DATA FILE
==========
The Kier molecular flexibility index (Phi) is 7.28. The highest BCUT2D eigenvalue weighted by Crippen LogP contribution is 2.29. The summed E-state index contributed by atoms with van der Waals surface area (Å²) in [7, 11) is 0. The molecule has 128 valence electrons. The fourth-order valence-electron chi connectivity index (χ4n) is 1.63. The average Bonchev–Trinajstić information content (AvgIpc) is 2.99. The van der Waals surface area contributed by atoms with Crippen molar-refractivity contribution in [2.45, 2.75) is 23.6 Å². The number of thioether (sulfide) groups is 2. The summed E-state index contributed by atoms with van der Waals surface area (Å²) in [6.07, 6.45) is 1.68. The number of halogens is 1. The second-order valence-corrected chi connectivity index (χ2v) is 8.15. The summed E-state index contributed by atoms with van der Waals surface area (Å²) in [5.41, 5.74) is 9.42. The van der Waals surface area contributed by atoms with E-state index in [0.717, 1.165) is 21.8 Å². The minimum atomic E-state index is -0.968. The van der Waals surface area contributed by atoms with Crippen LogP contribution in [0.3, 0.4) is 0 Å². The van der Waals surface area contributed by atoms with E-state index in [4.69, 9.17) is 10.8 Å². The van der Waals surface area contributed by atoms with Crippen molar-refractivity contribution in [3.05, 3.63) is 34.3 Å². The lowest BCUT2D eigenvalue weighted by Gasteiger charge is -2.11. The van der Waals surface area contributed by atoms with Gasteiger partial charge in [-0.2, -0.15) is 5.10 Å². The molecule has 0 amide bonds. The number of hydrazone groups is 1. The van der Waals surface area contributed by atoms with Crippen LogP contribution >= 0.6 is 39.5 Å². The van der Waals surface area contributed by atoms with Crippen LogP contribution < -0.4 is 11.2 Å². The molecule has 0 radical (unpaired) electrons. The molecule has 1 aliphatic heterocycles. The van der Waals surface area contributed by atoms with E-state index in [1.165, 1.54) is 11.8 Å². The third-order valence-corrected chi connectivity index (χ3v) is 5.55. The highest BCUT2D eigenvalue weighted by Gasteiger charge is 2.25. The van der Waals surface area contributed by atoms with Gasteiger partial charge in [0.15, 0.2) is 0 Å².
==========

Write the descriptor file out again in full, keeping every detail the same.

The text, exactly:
The Kier molecular flexibility index (Phi) is 7.28. The highest BCUT2D eigenvalue weighted by Crippen LogP contribution is 2.29. The summed E-state index contributed by atoms with van der Waals surface area (Å²) in [7, 11) is 0. The molecule has 128 valence electrons. The fourth-order valence-electron chi connectivity index (χ4n) is 1.63. The average Bonchev–Trinajstić information content (AvgIpc) is 2.99. The van der Waals surface area contributed by atoms with Crippen molar-refractivity contribution in [2.45, 2.75) is 23.6 Å². The number of thioether (sulfide) groups is 2. The summed E-state index contributed by atoms with van der Waals surface area (Å²) in [6.07, 6.45) is 1.68. The number of halogens is 1. The second-order valence-corrected chi connectivity index (χ2v) is 8.15. The summed E-state index contributed by atoms with van der Waals surface area (Å²) in [5.41, 5.74) is 9.42. The van der Waals surface area contributed by atoms with E-state index in [0.717, 1.165) is 21.8 Å². The minimum atomic E-state index is -0.968. The van der Waals surface area contributed by atoms with Crippen LogP contribution in [0.3, 0.4) is 0 Å². The van der Waals surface area contributed by atoms with E-state index in [4.69, 9.17) is 10.8 Å². The van der Waals surface area contributed by atoms with Crippen molar-refractivity contribution in [3.05, 3.63) is 34.3 Å². The lowest BCUT2D eigenvalue weighted by Gasteiger charge is -2.11. The van der Waals surface area contributed by atoms with Gasteiger partial charge in [-0.2, -0.15) is 5.10 Å². The molecule has 0 amide bonds. The number of hydrazone groups is 1. The van der Waals surface area contributed by atoms with Crippen LogP contribution >= 0.6 is 39.5 Å². The van der Waals surface area contributed by atoms with Crippen LogP contribution < -0.4 is 11.2 Å². The molecule has 0 radical (unpaired) electrons. The molecule has 1 aliphatic heterocycles. The van der Waals surface area contributed by atoms with E-state index in [1.165, 1.54) is 11.8 Å². The third-order valence-corrected chi connectivity index (χ3v) is 5.55. The highest BCUT2D eigenvalue weighted by Gasteiger charge is 2.25. The van der Waals surface area contributed by atoms with Gasteiger partial charge in [0.15, 0.2) is 0 Å².